Let’s take a look at the humble chair. You could do things on the cheap and make use of that three-legged milking stool you had stuffed at the back of the garage, but I wouldn’t recommend it. The chair I’m sitting in to write this, and in which I do my online teaching, could have bought me not only a milking stool but also a cow and the unrestricted favours of the milkmaid. However, it was money well spent.
The chair I’m sitting in is a marvel of technology. The chair seat is made of soft but durable leather as are the reassuringly solid armrests. The backrest is very firm and supporting, but is made of a synthetic mesh that allows air to circulate freely. There’s a lumbar support along with a soft padded leather head rest. The seat and backrest a fully adjustable both in height and angle. And after years’ of constant use, the chair is showing no signs of wear and tear, and neither is the user.
Whatever chair you do decide to buy it should be reassuringly solid. The base should be wheeled and at least as broad as the seat of the chair and the armrests, if fitted, combined. You should be able to adjust the seat height pneumatically while seated without being in danger of lopping off a finger or two.
As the chair is for you, and you alone, you need to make sure that you can adjust it so that the height of the seat at the chair allows your thighs to be horizontal and your lower legs vertical with your feet flat on the floor. You can also make use of a footrest if needed.
The seat of the chair should be wide enough for your hips and deep enough to allow you to press your back against the lumbar support without having the front of the seat pressing into the back of your knees. Buy a chair which has a rounded and padded seat at the front, but not one so padded in the seat that you cannot maintain a steady posture. This will overwork your muscles and cause you strain and fatigue.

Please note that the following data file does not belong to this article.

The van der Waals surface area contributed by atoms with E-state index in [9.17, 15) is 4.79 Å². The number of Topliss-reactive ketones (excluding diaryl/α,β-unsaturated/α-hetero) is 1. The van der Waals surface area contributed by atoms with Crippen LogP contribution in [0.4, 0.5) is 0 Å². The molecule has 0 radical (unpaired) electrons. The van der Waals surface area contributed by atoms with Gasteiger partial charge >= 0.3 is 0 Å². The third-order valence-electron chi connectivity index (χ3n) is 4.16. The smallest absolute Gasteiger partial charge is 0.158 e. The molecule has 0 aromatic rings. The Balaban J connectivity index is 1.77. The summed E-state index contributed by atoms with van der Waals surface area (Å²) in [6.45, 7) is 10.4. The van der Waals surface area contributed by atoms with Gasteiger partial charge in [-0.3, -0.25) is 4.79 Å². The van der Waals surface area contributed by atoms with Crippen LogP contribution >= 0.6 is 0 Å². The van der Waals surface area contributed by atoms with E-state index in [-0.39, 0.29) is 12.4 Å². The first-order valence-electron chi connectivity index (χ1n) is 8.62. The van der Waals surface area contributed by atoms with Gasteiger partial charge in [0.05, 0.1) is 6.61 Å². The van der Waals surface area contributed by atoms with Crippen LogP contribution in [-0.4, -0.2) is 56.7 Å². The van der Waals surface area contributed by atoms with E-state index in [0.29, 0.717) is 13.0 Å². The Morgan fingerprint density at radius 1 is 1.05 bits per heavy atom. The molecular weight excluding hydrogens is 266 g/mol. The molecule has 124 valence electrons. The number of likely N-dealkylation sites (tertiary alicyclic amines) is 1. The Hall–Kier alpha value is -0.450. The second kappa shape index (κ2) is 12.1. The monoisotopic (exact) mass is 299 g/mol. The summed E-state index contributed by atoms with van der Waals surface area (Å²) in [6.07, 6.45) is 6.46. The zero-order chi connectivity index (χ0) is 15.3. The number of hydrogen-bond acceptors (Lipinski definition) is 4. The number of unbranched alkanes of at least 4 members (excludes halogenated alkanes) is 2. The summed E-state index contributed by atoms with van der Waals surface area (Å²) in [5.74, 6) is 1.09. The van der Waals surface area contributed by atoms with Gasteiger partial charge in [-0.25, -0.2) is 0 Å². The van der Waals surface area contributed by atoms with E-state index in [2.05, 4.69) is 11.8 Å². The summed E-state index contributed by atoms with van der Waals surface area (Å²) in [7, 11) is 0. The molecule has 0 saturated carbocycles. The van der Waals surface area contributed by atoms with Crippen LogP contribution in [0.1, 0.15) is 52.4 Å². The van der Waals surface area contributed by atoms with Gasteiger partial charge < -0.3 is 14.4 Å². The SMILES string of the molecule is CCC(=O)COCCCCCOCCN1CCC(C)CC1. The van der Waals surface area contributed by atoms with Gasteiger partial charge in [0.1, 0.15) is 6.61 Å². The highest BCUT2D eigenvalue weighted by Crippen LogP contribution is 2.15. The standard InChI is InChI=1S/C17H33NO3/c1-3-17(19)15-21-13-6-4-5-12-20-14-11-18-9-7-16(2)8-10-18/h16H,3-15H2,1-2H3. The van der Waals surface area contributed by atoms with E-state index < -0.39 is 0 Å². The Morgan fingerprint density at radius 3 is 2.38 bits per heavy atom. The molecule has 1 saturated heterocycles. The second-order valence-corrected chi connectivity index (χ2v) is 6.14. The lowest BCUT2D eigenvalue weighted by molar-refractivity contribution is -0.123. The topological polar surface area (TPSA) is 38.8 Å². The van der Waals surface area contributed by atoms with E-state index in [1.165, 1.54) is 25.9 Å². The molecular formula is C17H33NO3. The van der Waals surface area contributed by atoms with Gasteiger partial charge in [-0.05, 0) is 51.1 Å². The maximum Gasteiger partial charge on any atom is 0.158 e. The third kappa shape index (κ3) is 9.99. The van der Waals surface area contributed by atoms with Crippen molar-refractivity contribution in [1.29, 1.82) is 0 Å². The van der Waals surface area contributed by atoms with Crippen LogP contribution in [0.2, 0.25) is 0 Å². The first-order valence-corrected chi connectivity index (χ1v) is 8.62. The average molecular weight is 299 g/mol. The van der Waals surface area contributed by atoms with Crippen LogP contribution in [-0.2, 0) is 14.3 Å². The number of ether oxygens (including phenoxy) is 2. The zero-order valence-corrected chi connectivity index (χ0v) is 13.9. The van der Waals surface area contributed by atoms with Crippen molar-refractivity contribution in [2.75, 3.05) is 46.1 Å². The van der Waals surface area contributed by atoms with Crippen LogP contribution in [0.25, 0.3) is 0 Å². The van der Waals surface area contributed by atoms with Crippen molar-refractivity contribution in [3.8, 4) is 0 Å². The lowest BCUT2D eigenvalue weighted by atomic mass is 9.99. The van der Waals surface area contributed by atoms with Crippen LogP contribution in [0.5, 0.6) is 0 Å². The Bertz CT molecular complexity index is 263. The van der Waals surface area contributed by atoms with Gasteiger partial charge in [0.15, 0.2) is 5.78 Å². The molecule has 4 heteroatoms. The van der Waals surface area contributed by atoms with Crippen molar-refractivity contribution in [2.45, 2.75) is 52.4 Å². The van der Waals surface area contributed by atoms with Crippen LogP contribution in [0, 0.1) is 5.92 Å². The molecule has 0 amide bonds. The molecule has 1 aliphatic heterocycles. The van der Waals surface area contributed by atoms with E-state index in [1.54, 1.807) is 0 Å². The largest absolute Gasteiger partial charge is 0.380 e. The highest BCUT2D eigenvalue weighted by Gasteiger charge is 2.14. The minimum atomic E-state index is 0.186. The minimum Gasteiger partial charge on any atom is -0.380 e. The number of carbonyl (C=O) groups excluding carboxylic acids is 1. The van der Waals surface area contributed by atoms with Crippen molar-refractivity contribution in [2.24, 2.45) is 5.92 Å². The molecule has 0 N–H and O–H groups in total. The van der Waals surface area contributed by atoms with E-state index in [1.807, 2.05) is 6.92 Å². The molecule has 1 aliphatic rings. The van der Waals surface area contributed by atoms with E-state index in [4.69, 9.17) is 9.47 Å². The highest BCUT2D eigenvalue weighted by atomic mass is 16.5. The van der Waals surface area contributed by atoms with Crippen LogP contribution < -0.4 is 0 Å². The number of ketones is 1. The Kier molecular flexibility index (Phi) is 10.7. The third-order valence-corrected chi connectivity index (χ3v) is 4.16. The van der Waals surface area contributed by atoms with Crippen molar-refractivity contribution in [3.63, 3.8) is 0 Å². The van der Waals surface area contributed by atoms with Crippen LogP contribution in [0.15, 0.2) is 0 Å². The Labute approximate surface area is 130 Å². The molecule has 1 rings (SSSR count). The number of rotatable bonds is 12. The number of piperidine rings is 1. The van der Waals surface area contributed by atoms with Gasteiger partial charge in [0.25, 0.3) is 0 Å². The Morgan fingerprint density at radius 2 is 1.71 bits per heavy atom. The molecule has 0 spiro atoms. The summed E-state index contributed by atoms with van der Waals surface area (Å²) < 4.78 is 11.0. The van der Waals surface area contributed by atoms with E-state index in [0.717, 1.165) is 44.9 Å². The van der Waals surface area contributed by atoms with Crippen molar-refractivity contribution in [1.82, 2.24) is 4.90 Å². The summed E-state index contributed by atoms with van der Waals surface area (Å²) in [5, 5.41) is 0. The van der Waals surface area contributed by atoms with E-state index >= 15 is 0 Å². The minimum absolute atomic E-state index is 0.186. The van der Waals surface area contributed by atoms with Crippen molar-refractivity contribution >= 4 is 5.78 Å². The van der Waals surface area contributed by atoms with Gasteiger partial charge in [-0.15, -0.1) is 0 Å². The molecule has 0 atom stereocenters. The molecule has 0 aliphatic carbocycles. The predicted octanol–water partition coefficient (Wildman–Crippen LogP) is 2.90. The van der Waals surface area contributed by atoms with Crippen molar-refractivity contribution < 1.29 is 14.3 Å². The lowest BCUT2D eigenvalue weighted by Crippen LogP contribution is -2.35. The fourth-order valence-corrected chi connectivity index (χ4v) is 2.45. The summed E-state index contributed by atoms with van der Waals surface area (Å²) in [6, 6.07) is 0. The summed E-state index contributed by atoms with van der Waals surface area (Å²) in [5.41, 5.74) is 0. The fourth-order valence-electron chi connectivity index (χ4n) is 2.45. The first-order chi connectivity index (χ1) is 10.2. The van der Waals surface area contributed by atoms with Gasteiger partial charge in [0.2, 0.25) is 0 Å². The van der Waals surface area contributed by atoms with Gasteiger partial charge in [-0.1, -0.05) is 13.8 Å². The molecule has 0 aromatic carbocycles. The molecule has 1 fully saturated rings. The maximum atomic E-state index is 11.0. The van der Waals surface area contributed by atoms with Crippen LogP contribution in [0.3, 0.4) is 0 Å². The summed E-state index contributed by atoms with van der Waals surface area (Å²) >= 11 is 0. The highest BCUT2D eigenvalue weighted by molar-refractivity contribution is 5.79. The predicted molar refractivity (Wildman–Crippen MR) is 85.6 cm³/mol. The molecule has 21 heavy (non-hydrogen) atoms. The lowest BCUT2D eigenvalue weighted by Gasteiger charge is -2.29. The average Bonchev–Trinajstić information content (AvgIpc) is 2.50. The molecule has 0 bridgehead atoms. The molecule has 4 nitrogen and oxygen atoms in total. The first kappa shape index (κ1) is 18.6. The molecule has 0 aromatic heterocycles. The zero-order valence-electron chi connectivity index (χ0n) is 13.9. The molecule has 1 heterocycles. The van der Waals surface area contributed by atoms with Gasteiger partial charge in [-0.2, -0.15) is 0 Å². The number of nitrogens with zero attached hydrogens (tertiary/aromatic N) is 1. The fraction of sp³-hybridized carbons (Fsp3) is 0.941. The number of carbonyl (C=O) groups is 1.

Avoid plastic chairs and choose a fabric or material that can not breathe. There’s nothing worse than sitting through a half hour class in a growing pool of sweat.
While the seat should swivel easily through 360 degrees, armrests are optional. Some people prefer them, some people don’t. My personal preference is for armrests, but if you share my preference make sure that they do not stop you getting close to your desk.
You also need to be able to tilt the seat of the chair to about 10° from the horizontal. Having a chair that you can lock securely in place when you have found the right position to you, but can also be loosened up when required is a bonus.
Next to the chair, or should I say in front of the chair, the most important component of your ergonomic workstation is your ergonomic desk. As you are going to be using a computer keyboard you should be able to sit in your chair, set to the correct height so that your feet flat on the floor, your lower legs vertical, and your thighs horizontal, while your forearms are at 90° to your upper arms while typing.